Ben Tate, RB, Auburn Second round (58th overall)

Strahm: "He's 5-11, 220, 4.38. From Newark, Md., Snow Hill High School. This guy graduated in three-and-a-half years from Auburn. He's got very good playing speed. He's explosive. He's got very good power as a runner. Has got very good field vision and speed to bounce his runs to the outside. We like his physical skill set and his toughness. He's just got to get in here and get a feel for our running style of what we're looking for, but he's a fine, fine addition to our team."

Earl Mitchell, DT, Arizona Third round (81st overall)

Strahm: "What we were looking for inside. 6-2, 300 pounds. North Shore High School in Houston. Interesting guy. Very versatile. In '06, he was a tight end and fullback and started six games. '07, they moved him to tight end – H-back kind of guy. They needed some girth, they needed some power in the middle on defense because they couldn't stop anybody, so they asked Earl to come over and play defense and he was a two-year starter at tackle. He's got great quickness. Very powerful. Love his motor. He's a team leader – co-captain. He needs to refine his pass rush skills. He started there 37 out of 49 games, so he's an excellent prospect inside. Big upside because he's so versatile."

Darryl Sharpton, LB, Miami (Fla.) Fourth round (102nd overall)

Strahm: "Two-year starter from Coral Gables (Fla.) High School. Inside linebacker, 5-11½, 230 pounds. What we like about this guy, he's got a quick trigger. He's a quick reactor to what he sees. He's got great what we call FBIs – football instincts. He's got great keys. He attacks downhill. We love his motor. He puts his hat on the ball carrier. He's an every-down player. Very aggressive in his style of play. Has his degree. Very bright, has a GPA of 3.0. Nephew of Rev. Al Sharpton – I think he was praying for us, because we were praying for this kid. But what he has is what we call body shock. It's like a prize fighter. I mean, when he hits you, boom – you feel it. He's got body shock on contact. We think he's really going to help us on special teams and be a role player for us with a chance to start."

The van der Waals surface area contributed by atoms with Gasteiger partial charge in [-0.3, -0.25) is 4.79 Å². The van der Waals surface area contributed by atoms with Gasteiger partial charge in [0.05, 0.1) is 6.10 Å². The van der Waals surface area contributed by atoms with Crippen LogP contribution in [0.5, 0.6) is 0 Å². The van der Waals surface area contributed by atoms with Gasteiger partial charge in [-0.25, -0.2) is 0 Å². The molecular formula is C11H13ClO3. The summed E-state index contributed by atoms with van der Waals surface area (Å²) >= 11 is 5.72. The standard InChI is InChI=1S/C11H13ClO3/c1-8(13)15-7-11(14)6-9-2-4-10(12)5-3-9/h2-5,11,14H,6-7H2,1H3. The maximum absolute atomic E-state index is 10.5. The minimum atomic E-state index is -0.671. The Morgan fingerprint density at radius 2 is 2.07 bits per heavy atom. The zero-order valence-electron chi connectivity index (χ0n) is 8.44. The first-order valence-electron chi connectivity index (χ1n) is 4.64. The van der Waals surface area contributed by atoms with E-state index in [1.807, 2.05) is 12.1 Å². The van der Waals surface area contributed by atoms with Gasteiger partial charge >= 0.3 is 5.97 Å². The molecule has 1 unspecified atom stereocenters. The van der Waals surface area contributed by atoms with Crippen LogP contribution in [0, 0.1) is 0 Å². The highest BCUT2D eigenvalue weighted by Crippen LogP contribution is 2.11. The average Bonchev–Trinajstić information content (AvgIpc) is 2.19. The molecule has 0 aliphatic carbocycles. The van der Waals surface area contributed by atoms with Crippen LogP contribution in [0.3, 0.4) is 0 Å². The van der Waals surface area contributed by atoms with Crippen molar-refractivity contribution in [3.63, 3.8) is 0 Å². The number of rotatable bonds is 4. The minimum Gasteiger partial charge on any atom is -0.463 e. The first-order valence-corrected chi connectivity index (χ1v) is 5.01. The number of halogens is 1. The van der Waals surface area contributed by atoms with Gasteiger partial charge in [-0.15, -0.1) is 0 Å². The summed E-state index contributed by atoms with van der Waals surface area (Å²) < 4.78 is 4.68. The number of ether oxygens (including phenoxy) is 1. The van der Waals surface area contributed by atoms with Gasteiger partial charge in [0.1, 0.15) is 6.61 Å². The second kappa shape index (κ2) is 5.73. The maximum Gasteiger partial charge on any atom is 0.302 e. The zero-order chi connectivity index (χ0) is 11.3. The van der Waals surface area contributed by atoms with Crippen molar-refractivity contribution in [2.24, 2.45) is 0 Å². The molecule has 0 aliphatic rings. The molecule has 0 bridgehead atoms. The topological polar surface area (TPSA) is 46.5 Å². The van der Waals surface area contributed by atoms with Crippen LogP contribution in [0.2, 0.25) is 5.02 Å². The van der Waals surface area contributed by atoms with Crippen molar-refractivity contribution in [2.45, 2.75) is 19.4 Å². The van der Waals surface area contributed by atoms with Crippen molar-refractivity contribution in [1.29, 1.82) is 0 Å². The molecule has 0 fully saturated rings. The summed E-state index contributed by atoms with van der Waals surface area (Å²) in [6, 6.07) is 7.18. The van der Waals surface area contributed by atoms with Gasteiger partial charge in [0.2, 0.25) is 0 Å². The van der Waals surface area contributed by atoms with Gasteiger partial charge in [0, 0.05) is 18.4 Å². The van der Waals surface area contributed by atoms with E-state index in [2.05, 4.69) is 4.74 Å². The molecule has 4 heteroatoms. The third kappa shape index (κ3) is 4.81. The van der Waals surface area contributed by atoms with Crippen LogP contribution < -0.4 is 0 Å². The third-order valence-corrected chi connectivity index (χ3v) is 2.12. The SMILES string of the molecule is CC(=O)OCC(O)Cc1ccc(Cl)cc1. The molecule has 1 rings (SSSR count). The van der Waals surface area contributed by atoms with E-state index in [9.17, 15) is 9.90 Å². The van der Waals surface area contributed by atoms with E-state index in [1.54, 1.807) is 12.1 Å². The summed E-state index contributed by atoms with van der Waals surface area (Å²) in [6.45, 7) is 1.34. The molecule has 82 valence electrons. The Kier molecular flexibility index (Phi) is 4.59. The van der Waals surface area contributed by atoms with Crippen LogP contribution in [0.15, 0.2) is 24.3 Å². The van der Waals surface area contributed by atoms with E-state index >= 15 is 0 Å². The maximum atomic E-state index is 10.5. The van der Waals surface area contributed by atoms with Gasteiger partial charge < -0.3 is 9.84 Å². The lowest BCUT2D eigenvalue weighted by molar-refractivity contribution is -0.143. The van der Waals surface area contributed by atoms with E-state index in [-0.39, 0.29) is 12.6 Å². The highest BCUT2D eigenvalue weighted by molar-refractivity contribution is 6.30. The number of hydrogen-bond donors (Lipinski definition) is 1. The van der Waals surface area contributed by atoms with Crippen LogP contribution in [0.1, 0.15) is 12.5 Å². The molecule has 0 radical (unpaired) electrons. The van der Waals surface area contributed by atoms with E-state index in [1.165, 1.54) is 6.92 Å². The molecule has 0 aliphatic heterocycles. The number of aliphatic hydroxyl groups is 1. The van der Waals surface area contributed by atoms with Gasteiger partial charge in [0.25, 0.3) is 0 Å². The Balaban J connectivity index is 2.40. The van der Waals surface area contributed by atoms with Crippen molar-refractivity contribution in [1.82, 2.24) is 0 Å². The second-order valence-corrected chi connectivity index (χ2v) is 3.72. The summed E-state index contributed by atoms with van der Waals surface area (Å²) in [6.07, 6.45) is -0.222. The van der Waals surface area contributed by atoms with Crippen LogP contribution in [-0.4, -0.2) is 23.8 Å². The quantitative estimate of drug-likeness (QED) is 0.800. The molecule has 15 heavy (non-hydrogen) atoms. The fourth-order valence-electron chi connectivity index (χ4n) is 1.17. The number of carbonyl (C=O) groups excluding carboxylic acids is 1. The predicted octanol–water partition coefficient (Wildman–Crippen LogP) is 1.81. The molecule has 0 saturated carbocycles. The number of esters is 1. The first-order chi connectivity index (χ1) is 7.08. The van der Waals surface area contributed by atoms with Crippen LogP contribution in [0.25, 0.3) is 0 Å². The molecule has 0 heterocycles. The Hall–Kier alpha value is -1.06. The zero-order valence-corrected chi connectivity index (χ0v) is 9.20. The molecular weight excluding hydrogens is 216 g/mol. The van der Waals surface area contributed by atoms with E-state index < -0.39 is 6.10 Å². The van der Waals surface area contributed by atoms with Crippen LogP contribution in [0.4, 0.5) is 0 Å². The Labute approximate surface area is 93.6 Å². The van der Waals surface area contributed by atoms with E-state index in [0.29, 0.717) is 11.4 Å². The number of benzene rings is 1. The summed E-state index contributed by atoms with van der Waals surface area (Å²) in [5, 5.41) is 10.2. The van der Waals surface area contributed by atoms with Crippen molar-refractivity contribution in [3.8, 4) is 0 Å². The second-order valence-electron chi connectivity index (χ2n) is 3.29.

Garrett Graham, TE, Wisconsin Fourth round (118th overall)

Strahm: "6-3, 247. From Memorial High School up in Jersey. Two-time captain, three-year starter. Has his degree. A very versatile athlete. Full-speed player. Excellent, excellent catching radius. He's got great hands. Shows a lot of production in the passing game. Could be used as a slot receiver, a wing guy, a movement type of guy. He's got natural hands. Very business-like in his approach. Almost a protégé to our other tight end, (Owen) Daniels. Big upside. I think he had over 50 receptions and seven TDs this year. We really like this kid. He's really on the come."

Sherrick McManis, CB, Northwestern Fifth round (144th overall)

Strahm: "5-11, 190, 4.5. Richmond High School in Peoria, Ill. Captain. 3.0 GPA. Has his degree. Three-year starter. He's got excellent measureables. Had some injury issues this season, which knocked him down in the draft, but we see a tremendous upside with his potential and his ability. Is very tough in his style of play. He's got very good ball skills. We see him as having nickel back potential for us. He loves contact. Very versatile player. We see a big upside with this kid."